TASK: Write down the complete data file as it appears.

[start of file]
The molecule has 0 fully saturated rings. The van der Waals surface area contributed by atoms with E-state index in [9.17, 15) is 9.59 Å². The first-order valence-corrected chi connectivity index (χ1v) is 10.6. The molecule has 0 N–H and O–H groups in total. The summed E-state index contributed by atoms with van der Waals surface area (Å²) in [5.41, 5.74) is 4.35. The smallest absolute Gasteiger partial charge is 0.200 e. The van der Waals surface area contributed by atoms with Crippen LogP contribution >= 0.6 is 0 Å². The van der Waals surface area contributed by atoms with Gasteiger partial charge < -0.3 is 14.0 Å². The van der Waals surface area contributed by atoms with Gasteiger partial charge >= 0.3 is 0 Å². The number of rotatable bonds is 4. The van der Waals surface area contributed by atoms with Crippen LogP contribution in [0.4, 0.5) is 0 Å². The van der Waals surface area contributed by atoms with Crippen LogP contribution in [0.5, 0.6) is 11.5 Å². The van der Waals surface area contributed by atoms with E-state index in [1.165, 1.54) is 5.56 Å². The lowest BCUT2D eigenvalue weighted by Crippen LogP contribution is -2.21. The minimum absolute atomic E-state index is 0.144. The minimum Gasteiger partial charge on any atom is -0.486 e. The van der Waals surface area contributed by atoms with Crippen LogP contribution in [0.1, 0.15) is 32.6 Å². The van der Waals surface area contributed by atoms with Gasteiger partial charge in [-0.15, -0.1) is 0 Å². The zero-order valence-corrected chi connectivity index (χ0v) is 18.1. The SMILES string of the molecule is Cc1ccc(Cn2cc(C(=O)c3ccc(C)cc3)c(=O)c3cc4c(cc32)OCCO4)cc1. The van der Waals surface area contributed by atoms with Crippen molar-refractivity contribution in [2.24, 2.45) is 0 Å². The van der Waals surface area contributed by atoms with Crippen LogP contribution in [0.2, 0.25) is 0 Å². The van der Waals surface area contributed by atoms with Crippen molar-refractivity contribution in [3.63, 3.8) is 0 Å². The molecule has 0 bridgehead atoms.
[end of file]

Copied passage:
The molecule has 0 fully saturated rings. The van der Waals surface area contributed by atoms with E-state index in [9.17, 15) is 9.59 Å². The first-order valence-corrected chi connectivity index (χ1v) is 10.6. The molecule has 0 N–H and O–H groups in total. The summed E-state index contributed by atoms with van der Waals surface area (Å²) in [5.41, 5.74) is 4.35. The smallest absolute Gasteiger partial charge is 0.200 e. The van der Waals surface area contributed by atoms with Crippen LogP contribution >= 0.6 is 0 Å². The van der Waals surface area contributed by atoms with Gasteiger partial charge < -0.3 is 14.0 Å². The van der Waals surface area contributed by atoms with Gasteiger partial charge >= 0.3 is 0 Å². The number of rotatable bonds is 4. The van der Waals surface area contributed by atoms with Crippen LogP contribution in [0.4, 0.5) is 0 Å². The van der Waals surface area contributed by atoms with Crippen LogP contribution in [0.5, 0.6) is 11.5 Å². The van der Waals surface area contributed by atoms with E-state index in [1.165, 1.54) is 5.56 Å². The lowest BCUT2D eigenvalue weighted by Crippen LogP contribution is -2.21. The minimum absolute atomic E-state index is 0.144. The minimum Gasteiger partial charge on any atom is -0.486 e. The van der Waals surface area contributed by atoms with Crippen LogP contribution in [0.1, 0.15) is 32.6 Å². The van der Waals surface area contributed by atoms with Gasteiger partial charge in [-0.15, -0.1) is 0 Å². The zero-order valence-corrected chi connectivity index (χ0v) is 18.1. The SMILES string of the molecule is Cc1ccc(Cn2cc(C(=O)c3ccc(C)cc3)c(=O)c3cc4c(cc32)OCCO4)cc1. The van der Waals surface area contributed by atoms with Crippen molar-refractivity contribution in [2.24, 2.45) is 0 Å². The van der Waals surface area contributed by atoms with Crippen LogP contribution in [0.2, 0.25) is 0 Å². The van der Waals surface area contributed by atoms with Crippen molar-refractivity contribution in [3.63, 3.8) is 0 Å². The molecule has 0 bridgehead atoms.